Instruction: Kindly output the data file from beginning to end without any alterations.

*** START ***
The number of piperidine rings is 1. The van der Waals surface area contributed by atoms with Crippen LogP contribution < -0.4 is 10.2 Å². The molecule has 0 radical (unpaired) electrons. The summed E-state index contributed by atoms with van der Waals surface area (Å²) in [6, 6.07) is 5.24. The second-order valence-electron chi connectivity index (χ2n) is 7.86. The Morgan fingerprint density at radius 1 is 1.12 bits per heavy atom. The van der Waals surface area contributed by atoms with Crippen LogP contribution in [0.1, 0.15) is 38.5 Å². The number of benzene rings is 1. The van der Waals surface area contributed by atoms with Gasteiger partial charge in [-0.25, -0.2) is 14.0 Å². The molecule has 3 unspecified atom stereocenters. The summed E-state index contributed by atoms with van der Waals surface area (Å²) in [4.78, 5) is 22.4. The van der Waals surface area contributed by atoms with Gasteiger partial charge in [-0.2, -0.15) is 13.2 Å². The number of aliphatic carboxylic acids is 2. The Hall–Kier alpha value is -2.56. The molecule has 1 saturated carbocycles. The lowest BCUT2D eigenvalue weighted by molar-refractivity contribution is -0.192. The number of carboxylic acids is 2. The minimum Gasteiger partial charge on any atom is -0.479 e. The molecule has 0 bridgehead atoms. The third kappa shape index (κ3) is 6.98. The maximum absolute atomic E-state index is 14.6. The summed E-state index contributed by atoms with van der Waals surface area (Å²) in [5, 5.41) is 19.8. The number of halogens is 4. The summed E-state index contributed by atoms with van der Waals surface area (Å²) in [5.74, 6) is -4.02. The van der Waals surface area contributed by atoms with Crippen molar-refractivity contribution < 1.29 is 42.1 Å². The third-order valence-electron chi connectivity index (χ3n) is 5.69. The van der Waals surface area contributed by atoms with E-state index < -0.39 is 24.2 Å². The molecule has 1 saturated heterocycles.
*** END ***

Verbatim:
The number of piperidine rings is 1. The van der Waals surface area contributed by atoms with Crippen LogP contribution < -0.4 is 10.2 Å². The molecule has 0 radical (unpaired) electrons. The summed E-state index contributed by atoms with van der Waals surface area (Å²) in [6, 6.07) is 5.24. The second-order valence-electron chi connectivity index (χ2n) is 7.86. The Morgan fingerprint density at radius 1 is 1.12 bits per heavy atom. The van der Waals surface area contributed by atoms with Crippen LogP contribution in [0.1, 0.15) is 38.5 Å². The number of benzene rings is 1. The van der Waals surface area contributed by atoms with Gasteiger partial charge in [-0.25, -0.2) is 14.0 Å². The molecule has 3 unspecified atom stereocenters. The summed E-state index contributed by atoms with van der Waals surface area (Å²) in [4.78, 5) is 22.4. The van der Waals surface area contributed by atoms with Gasteiger partial charge in [-0.2, -0.15) is 13.2 Å². The number of aliphatic carboxylic acids is 2. The Hall–Kier alpha value is -2.56. The molecule has 1 saturated carbocycles. The lowest BCUT2D eigenvalue weighted by molar-refractivity contribution is -0.192. The number of carboxylic acids is 2. The minimum Gasteiger partial charge on any atom is -0.479 e. The molecule has 0 bridgehead atoms. The third kappa shape index (κ3) is 6.98. The maximum absolute atomic E-state index is 14.6. The summed E-state index contributed by atoms with van der Waals surface area (Å²) in [5, 5.41) is 19.8. The number of halogens is 4. The summed E-state index contributed by atoms with van der Waals surface area (Å²) in [5.74, 6) is -4.02. The van der Waals surface area contributed by atoms with Crippen molar-refractivity contribution < 1.29 is 42.1 Å². The third-order valence-electron chi connectivity index (χ3n) is 5.69. The van der Waals surface area contributed by atoms with E-state index < -0.39 is 24.2 Å². The molecule has 1 saturated heterocycles.